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Horn of Africa leaders back Eritrea, ask UN to lift sanctions

Sunday October 7, 2018


The Horn of Africa was in focus at the recently-concluded United Nations General Assembly in New York, where leaders tried to showcase how their countries are contributing to peace efforts in the region.

Leaders from Eritrea, Somalia and Sudan addressed themselves to the issue of security and economic recovery at both the Security Council and the General Assembly.

Eritrean Foreign Minister Osman Saleh — who represented President Isaias Afeworki — pushed for the lifting of sanctions that were imposed on Asmara in 2009 and 2011, for allegedly supporting the Somali militant group Al Shabaab. Citing recent peace agreements with Ethiopia, Mr Saleh said it was time the UN Security Council considered lifting the sanctions.

“The sanctions have caused considerable economic damage to the country and unnecessary hardships for its people. But Eritrea working with its partners, has dismantled terrorist networks and hideouts,” said Mr Saleh.

The Ethiopia and Somali Foreign Ministers also lobbied for the lifting of sanctions in light of the rapprochement in the region.

“To achieve our common goal of economic progress and prosperity for the Horn of Africa, I humbly call on the UN to lift all economic sanctions on our neighbour, Eritrea.

This would ease the flow of imports and exports, movement of people and businesses, and fulfil our vision for the successful economic integration of the region,” said Somalia Foreign Minister, Ahmed Awad Isse.

UN Secretary-General Antonio Guterres noted that the rapprochement between Eritrea, Ethiopia and Djibouti will restore peace and stability in the region and that the global body is ready to support countries in the Horn of Africa in consolidating the recent gains.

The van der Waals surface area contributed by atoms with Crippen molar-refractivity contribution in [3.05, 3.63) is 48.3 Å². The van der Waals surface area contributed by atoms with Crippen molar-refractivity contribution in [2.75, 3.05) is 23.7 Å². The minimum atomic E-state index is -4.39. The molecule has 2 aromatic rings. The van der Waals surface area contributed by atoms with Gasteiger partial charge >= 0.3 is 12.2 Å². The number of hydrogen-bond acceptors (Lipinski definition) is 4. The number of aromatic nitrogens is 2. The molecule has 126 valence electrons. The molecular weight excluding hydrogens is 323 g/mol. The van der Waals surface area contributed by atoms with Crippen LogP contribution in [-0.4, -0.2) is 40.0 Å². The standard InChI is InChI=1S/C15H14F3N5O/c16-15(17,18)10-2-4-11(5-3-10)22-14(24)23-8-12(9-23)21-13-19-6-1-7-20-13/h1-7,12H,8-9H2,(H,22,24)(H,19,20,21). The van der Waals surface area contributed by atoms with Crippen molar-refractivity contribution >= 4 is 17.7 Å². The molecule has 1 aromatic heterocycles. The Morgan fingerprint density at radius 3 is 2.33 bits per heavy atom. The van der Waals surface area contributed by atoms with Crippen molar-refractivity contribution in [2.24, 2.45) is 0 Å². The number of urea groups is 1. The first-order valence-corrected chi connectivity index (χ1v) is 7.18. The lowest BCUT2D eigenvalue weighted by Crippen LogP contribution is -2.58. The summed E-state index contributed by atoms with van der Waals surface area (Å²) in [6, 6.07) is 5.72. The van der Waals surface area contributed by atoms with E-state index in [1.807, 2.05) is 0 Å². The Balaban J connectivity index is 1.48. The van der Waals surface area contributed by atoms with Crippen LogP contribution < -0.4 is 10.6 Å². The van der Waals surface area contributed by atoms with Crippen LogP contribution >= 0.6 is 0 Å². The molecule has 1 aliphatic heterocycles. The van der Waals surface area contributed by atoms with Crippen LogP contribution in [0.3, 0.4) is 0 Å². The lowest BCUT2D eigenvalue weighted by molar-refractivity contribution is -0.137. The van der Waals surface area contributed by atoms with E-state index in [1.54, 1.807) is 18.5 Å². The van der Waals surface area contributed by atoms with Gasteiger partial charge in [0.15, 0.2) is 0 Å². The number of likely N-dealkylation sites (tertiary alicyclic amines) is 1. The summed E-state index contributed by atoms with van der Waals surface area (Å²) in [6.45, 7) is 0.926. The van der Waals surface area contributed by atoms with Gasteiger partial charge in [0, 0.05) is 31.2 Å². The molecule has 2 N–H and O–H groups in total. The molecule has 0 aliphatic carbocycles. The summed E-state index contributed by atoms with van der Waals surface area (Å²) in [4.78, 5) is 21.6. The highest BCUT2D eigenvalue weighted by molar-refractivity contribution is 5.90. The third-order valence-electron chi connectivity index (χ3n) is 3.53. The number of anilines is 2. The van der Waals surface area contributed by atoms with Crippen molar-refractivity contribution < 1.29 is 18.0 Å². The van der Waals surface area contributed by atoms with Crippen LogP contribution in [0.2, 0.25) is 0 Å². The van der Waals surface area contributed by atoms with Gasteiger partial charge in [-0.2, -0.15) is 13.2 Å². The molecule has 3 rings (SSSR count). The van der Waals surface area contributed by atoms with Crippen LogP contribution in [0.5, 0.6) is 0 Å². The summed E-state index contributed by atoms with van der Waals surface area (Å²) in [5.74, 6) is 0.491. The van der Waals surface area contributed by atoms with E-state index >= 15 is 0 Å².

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The conflicts in Somalia and South Sudan was highlighted by almost the entire East African region with representatives including Uganda, Kenya and Ethiopia.

Amisom drawdown

Ugandan Prime Minister Ruhakana Rugunda, opposed arbitrary reduction of African Union Mission in Somalia (Amisom) troops, adding that any further reduction must be matched by the strengthening of the Somali National Army.

Kenya’s President Uhuru Kenyatta in a private meeting with Mr Guterres and in his address to the General Assembly said that the Security Council and other stakeholders must come up with a predictable mechanism for funding Amisom. He also called for the revision of Amisom’s mandate, saying it is too restrictive in the face of complex threats.

"Peacekeepers today face a myriad challenges that undermine their ability to deliver on their mandate. This calls for a decisive intervention to make peacekeeping responsive and fit for purpose," said President Kenyatta.

Mr Isse appealed to the Security Council to lift the arms embargo on his country as this would help boost the national army’s capacity to dismantle terrorist groups faster.

“Al Shabaab or Al Qaeda are no longer appealing, and no longer attract new recruits. Leaders and members are surrendering their weapons,” he said.

On Sudan, UN Deputy Secretary-General, Amina J Mohammed and African Union Commissioner for Peace and Security Smail Chergui, convened a high-level meeting on the transition from peacekeeping to peace-building and development projects in Darfur.

The meeting noted that the security situation in Darfur has improved since the height of the conflict in 2003 with a dramatic reduction in inter-communal violence, but called for efforts to address the root causes of the conflict such as land and natural resources.

They created a Group of Friends of the Transition in Darfur that will work with the UN Country Team while preparing for the exit of the African Union-United Nations Hybrid Operation in Darfur.

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